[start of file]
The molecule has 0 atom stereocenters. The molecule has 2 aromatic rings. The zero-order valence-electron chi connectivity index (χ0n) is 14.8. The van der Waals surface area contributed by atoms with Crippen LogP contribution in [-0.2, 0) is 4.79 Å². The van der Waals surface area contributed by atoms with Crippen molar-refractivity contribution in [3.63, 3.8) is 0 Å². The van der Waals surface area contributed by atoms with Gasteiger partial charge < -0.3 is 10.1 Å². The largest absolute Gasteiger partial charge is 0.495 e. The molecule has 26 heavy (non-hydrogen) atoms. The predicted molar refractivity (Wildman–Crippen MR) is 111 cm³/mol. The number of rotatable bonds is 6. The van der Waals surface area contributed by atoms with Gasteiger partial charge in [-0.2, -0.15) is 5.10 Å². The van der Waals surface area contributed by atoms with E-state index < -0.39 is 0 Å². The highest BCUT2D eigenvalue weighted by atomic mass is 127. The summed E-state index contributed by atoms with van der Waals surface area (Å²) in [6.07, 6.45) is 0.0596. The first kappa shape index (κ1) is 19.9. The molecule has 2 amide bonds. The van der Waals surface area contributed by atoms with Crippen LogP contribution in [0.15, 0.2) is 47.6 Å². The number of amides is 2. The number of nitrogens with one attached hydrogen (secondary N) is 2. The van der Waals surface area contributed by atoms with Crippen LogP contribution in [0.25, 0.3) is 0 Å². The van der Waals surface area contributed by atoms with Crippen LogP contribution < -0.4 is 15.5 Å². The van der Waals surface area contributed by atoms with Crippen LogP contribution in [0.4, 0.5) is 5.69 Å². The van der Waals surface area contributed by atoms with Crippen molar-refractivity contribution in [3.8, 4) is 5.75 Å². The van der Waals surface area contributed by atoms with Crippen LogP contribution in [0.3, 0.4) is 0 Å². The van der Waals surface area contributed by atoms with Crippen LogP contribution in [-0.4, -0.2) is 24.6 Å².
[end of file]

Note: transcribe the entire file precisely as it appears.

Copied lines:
The molecule has 0 atom stereocenters. The molecule has 2 aromatic rings. The zero-order valence-electron chi connectivity index (χ0n) is 14.8. The van der Waals surface area contributed by atoms with Crippen LogP contribution in [-0.2, 0) is 4.79 Å². The van der Waals surface area contributed by atoms with Crippen molar-refractivity contribution in [3.63, 3.8) is 0 Å². The van der Waals surface area contributed by atoms with Gasteiger partial charge < -0.3 is 10.1 Å². The largest absolute Gasteiger partial charge is 0.495 e. The molecule has 26 heavy (non-hydrogen) atoms. The predicted molar refractivity (Wildman–Crippen MR) is 111 cm³/mol. The number of rotatable bonds is 6. The van der Waals surface area contributed by atoms with Gasteiger partial charge in [-0.2, -0.15) is 5.10 Å². The van der Waals surface area contributed by atoms with E-state index < -0.39 is 0 Å². The highest BCUT2D eigenvalue weighted by atomic mass is 127. The summed E-state index contributed by atoms with van der Waals surface area (Å²) in [6.07, 6.45) is 0.0596. The first kappa shape index (κ1) is 19.9. The molecule has 2 amide bonds. The van der Waals surface area contributed by atoms with Crippen LogP contribution in [0.15, 0.2) is 47.6 Å². The number of amides is 2. The number of nitrogens with one attached hydrogen (secondary N) is 2. The van der Waals surface area contributed by atoms with Crippen LogP contribution in [0.25, 0.3) is 0 Å². The van der Waals surface area contributed by atoms with Crippen LogP contribution < -0.4 is 15.5 Å². The van der Waals surface area contributed by atoms with Crippen LogP contribution in [0.4, 0.5) is 5.69 Å². The van der Waals surface area contributed by atoms with Crippen molar-refractivity contribution in [3.8, 4) is 5.75 Å². The van der Waals surface area contributed by atoms with Crippen LogP contribution in [0.3, 0.4) is 0 Å². The van der Waals surface area contributed by atoms with Crippen LogP contribution in [-0.4, -0.2) is 24.6 Å².